B A G H D A D, Iraq, May 3, 2004 -- As the scandal surrounding alleged U.S. abuse of Iraqi prisoners grows, former detainees are coming forward with stories of being beaten, forced to pose naked and otherwise humiliated by captors who became "more and more like Saddam."
The U.S. military said today it has reprimanded seven officers for the alleged abuse of inmates at Baghdad's AbuGhraib prison, officials said.
Brig. Gen. Janis Karpinski, who oversaw the prison, told ABCNEWS' Good Morning America she did not know about the "despicable acts" while they were happening. She also said more Americans at the prison may have been involved.
Most of the prisoners detained at Abu Ghraib who are picked up in random military sweeps turn out to be innocent. They are released within three months and given $10 as spending money.
But some of those who were charged with insurgency and held longer told ABCNEWS they were subjected to lengthy interrogations, torture, and humiliation.
"They made us crawl around the floor naked and rode us like donkeys," Hashem Muhsen, speaking through a translator, told ABCNEWS in his native Arabic. Muhsen was arrested last August for carrying a gun in the opposition stronghold of Sadr City.
He produced a release document to help prove he had indeed been a prisoner at Abu Ghraib.
Muhsen said he was one of the prisoners forced to pose naked in a human pyramid, as photographed by American soldiers.
"They wanted to humiliate us. It was disgusting," he said. "Women soldiers took pictures of naked men and didn't care."
A Wave of Anger
Pictures of Iraqi soldiers, naked except for hoods over their heads, being tormented by Americans were first broadcast in the United States last week. An internal U.S. Army report found that Iraqi prisoners were subjected to "sadistic, blatant and wanton criminal abuses," according to The New Yorker magazine.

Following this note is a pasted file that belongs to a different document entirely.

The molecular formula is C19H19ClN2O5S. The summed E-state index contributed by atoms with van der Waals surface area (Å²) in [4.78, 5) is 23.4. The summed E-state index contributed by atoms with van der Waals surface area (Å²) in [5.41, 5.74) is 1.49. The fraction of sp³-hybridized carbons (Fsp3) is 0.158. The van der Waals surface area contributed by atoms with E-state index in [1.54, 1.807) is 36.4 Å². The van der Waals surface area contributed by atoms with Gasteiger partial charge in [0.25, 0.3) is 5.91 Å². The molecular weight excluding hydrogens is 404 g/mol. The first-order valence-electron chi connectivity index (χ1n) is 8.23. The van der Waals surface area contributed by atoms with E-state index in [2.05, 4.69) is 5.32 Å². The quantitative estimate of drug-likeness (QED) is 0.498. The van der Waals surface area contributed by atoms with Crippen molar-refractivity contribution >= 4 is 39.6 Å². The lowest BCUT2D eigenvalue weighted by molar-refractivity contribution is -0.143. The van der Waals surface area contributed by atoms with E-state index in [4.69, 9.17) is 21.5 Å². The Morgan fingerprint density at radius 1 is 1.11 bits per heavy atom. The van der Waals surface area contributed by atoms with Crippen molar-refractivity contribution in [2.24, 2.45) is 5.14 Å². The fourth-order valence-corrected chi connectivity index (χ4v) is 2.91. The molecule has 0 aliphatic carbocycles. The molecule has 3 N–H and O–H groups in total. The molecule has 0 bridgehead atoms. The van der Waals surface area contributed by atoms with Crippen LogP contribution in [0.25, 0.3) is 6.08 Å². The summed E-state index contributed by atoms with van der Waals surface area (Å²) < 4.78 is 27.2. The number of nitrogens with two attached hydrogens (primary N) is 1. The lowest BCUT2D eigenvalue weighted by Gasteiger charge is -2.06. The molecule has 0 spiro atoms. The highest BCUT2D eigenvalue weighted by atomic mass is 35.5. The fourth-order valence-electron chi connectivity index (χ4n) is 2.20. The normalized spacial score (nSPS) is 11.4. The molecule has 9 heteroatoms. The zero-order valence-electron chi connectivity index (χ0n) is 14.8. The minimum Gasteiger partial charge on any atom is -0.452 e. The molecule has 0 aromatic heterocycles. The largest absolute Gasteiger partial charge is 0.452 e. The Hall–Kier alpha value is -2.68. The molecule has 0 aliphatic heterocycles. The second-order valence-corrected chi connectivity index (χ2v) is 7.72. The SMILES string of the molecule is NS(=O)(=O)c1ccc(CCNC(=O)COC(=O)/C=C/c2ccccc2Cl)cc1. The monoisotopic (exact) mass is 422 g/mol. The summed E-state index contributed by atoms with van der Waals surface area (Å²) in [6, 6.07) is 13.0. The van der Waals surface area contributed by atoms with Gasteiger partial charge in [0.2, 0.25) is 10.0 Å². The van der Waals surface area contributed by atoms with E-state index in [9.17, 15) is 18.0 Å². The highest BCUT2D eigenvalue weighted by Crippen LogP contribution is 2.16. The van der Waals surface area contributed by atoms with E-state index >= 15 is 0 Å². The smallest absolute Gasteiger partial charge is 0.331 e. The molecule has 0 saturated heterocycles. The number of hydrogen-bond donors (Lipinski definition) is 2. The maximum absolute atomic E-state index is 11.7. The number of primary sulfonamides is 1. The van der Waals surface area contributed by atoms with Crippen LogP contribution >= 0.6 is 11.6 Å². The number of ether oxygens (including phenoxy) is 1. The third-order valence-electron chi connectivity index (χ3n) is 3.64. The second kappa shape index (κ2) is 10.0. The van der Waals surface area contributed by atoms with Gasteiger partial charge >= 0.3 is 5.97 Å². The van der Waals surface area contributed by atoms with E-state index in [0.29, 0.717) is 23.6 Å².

Now the story of alleged abuse at the hands of the Americans is everywhere, especially on television. It has unleashed a tidal wave of resentment and anger.
Abu Ghraib prison, located about 20 miles west of Baghdad, is where former members of Saddam Hussein's regime oversaw the torture and execution of thousands of political prisoners. It was seized and later renovated by coalition forces during Operation Iraqi Freedom.
The American-run prison is now considered by many to be as notorious as it was when it was known as "Saddam's Torture Central."
"They have treated us worse than the pictures shown on TV," said former prisoner Ala al-Duleimi. "They beat us, humiliated us. I can't repeat what they did to us."
The accounts of humiliation and degradation are turning more Iraqis against the United States.
"When the U.S. liberated us, we were happy and welcomed them," said Muhsen. "Now they are getting more and more like Saddam."
The U.S. military's own investigation reveals more than 60 percent of civilians detained at Abu Ghraib were found to pose no threat to Iraqi security.
Hashem Muhsen was one of those prisoners. He became a police officer after his release in January.
On Tuesday, another group of prisoners will be released from Abu Ghraib. No one doubts lots of people will want to hear their stories.